Valet parkers may lose their jobs if this German automaker's system takes off. Car owners can summon their cars with a click of the smartphone, and send them solo back to the garage with another click.
Thu, Jan 10 2013 at 3:24 PM
Even without a ton of visible sensors, lasers and radar, this Audi can guide itself--within limits. (Jim Motavalli photo)
LAS VEGAS — I am standing outside the luxury Mandarin Oriental hotel in Vegas, and up pulls a high-end Audi A7, a car that bristles with technology. Nothing very remarkable about that, but the car doesn’t have a driver. No, though it looks totally stock, this car can both park itself and then, with a click of a smartphone app, be summoned from the lot and pull up in front of the hotel entrance. We watched it do all of this stuff.
Demonstrations like this can make it seem that self-driving cars are right around the corner, but in fact it’s made possible by sophisticated (though commercially available) sensors both in the car and along the route that help it pinpoint an exact location, detect obstacles and other vehicles. Because of that, this A7 can’t just take off across town to pick up the milk, though Audi has a license to do that in the state of Nevada and has other vehicles — bristling with expensive cameras, sensors and lasers — that can run up Pikes Peak and handle public highways.
Annie Lien, a senior engineer with the company’s research lab, calls what the A7 does “piloted parking.” She doesn’t expect tech like that to be commercialized until about 2023, but she does see applications like that coming — part of the incremental push toward autonomous driving. Lien is actually worried that valet parkers could lose their jobs.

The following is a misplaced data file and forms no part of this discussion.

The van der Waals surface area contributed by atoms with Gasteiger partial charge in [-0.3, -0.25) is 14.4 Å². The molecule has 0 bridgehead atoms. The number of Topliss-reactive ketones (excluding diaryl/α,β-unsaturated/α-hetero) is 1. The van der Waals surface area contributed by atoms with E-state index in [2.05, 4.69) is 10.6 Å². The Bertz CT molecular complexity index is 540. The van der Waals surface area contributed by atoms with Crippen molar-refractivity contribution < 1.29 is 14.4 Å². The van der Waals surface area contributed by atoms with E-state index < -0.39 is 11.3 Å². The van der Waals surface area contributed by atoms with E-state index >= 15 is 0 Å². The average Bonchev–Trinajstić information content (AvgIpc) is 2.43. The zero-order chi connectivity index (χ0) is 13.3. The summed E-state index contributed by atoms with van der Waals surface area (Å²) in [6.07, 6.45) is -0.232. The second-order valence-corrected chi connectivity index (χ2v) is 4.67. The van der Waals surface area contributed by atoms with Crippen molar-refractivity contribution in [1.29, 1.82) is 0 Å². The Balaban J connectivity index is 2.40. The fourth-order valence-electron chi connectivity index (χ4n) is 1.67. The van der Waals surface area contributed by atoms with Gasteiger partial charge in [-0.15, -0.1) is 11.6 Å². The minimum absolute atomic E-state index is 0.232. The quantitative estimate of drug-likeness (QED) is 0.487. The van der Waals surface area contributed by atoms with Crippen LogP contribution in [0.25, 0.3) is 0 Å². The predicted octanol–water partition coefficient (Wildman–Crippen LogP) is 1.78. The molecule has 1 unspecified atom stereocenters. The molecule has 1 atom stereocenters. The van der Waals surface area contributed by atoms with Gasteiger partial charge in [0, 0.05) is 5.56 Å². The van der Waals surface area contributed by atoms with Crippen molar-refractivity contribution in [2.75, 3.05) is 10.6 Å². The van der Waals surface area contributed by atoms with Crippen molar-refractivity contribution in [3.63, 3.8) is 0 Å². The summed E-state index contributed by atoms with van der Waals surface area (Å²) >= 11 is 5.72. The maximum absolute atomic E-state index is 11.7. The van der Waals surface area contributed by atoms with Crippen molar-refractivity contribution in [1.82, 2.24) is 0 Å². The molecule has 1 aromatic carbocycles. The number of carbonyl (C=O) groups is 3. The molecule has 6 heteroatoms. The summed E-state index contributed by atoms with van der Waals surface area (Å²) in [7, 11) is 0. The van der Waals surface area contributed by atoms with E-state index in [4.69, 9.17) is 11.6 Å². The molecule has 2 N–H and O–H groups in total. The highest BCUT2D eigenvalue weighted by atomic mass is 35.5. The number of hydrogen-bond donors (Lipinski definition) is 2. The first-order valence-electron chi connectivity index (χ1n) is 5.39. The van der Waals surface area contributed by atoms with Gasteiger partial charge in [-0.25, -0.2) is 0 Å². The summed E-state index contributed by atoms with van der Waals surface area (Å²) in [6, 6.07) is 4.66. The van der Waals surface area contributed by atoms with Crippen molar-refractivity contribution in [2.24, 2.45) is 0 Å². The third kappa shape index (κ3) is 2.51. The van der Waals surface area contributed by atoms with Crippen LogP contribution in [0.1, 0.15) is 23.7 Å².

Here’s what the self-parking car looks like on video:
Working with suppliers like Bosch, Audi is looking at nearer-term applications such as traffic jam assist, which could let your car inch forward on your own in gridlock conditions while you relax with the daily paper. Closer still is technology that will allow the car to change lanes on its own, after you indicate intent with the turn signal.
Scott Winchip, a chassis control executive at Bosch, points to a current system that can mitigate collisions (by pre-tensioning seatbelts and pre-charging brakes, then intervening directly to apply the brakes if the driver doesn’t respond). Video cameras can help with another existing system, lane departure warning, which sends signals when you start to wander, and then, if needed, steers you back in line.
I also like the sound of systems that detect drowsiness (by, among other things, noticing that you’re not moving the steering wheel). A coffee cup icon warns you to stay awake, Winchip said. I tried out all these systems in a Bosch driving simulator that was amazingly successful at imitating forward movement. Its animated scenarios said Florida but looked like Europe.
Audi, meanwhile, is looking for new challenges. “We’ve already done Pikes Peak,” Lien said. “We wanted to show off something that was closer to production.” The technology in the self-parking A7 isn’t prohibitively expensive, but the hurdles to this and other sooner-than-later self-parking applications are more legal and regulatory. Plus, people have to get used to the idea of cars that park themselves.
The company with the most road miles in autonomous vehicles isn’t an automaker — instead it’s Google, whose motivations in the space are somewhat mysterious but always interesting. Dr. Christina Simon, Audi’s self-parking project chief, said, “Google is doing good work, and they have millions of miles of on-road experience. But we bring an automaker’s know-how to the table.” And that means automakers (GM and Volkswagen are also players) are getting serious about cars without drivers.
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